Most people are so rushed and on the go in NYC. The to-go coffee cup is part of our culture! Do you know the old paper cups with the Greek imagery on them? They’re as much a part of New York as the subways. It’s hard to let go of the old ways sometimes. 

What do you wish NYC for the future? 
A cleaner, more humane place with great public transportation and lots of green public spaces! 

What will Smith Canteen offer in the "Green Canteen" project? Or let's do this simple with a couple of keywords.  What can you say about: Cups, Straws, Cutlery, Bags + Packaging. 
We’ll have paper cups, but I’m looking for ones that don’t have plastic linings (as most do). Paper straws (but we do have positionable plastic straws upon request for those with mobility issues.) Cutlery I need to figure out. Bags we already use paper. Packaging figuring it out. 
A lot of people/businesses think composting is the answer, but compostable cups/straws/glasses/to-go containers/cutlery/etc. Isn’t an option in a place like New York. Those items need to be industrially composted and most people don’t know that. You can’t throw them in the trash. They need to go in proper composting bins, which NYC doesn’t even have.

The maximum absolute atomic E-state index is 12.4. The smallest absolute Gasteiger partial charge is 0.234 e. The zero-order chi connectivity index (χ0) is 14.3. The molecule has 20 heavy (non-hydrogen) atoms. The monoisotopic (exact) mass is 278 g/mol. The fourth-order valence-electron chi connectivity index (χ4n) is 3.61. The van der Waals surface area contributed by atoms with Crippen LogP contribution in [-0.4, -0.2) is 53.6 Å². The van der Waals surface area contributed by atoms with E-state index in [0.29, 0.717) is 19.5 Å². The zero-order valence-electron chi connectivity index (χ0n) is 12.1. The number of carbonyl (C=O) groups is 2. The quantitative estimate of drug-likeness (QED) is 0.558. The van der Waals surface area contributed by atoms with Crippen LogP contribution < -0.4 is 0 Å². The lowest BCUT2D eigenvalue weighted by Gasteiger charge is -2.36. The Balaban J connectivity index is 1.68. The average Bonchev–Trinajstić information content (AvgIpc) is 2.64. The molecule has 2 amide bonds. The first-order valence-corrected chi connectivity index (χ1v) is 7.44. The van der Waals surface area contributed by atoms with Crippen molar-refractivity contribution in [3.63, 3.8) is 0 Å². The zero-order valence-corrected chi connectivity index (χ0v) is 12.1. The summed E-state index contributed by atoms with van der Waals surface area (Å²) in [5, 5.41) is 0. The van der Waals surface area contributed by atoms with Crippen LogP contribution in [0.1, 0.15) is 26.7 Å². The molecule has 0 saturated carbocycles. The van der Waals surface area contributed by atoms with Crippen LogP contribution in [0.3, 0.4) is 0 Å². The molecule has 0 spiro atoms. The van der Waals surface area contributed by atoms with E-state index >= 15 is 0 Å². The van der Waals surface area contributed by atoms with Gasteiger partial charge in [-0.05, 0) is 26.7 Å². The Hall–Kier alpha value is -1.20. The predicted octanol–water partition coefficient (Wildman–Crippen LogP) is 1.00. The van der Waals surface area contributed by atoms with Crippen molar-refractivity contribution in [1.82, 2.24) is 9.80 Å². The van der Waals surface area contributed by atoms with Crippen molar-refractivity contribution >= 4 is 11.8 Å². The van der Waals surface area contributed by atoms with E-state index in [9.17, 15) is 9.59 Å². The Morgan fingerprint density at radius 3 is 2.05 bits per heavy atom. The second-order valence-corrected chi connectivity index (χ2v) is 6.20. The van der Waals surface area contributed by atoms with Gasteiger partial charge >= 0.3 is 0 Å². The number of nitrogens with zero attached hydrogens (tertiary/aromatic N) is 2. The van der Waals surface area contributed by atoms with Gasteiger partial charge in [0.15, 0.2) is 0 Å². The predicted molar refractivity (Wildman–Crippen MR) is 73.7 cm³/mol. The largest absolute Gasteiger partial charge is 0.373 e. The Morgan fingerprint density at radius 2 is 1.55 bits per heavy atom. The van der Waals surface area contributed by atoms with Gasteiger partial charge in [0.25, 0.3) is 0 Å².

...And I can always bring my own tumbler and cups? 
Yes!! Please do! My office is across the street and we even bring our own bowls for salads. 

As a last question — what do I need to order when I visit Smith Canteen for the first time? 
We have two signature drinks that people love. One is the Thunderbolt. It’s espresso and lemonade. Personally, it’s not my thing, but we tried to take it off the menu once and people got mad. Second, we have a caffeine-free chicory latte. It’s so beautiful, it’s like a toasted marshmallow without the sweetness. I think you should just stay and have an espresso. We don’t have wifi or outlets. So come by, relax, people watch, and enjoy your drink.  

Kerry, you are my hero! What an inspiring conversation! 
I wish every New York person would think like Kerry! Her ideas are so simple, and yet it's so essential for starting the first green wave! Straws, cups, bags - it's nothing big, but we can all make a huge impact with thinking about our daily habits. Rituals which are simple and easy - a more comfortable thing of us humans, but we can get used to new structure as well! Things are always changing around us - adapting is what we are actually pros in! 

I hope many New Yorkers read this post here today and I want you to share this with everyone you know!
Do you have a favorite coffee shop and they still offer plastic straws? Tell them the alternatives and educate the people who might not think about issues and consequences of our comfort zone living.

Kerry, I can't wait to enjoy my coffee soon in Brooklyn! I will definitely come by with my tumbler and I can't wait seeing you make Brooklyn beyond green ~ 

Thanks for the little chat, Kerry! 

Visit Smith Canteen (343 Smith St, Brooklyn) and help make Brooklyn a green community!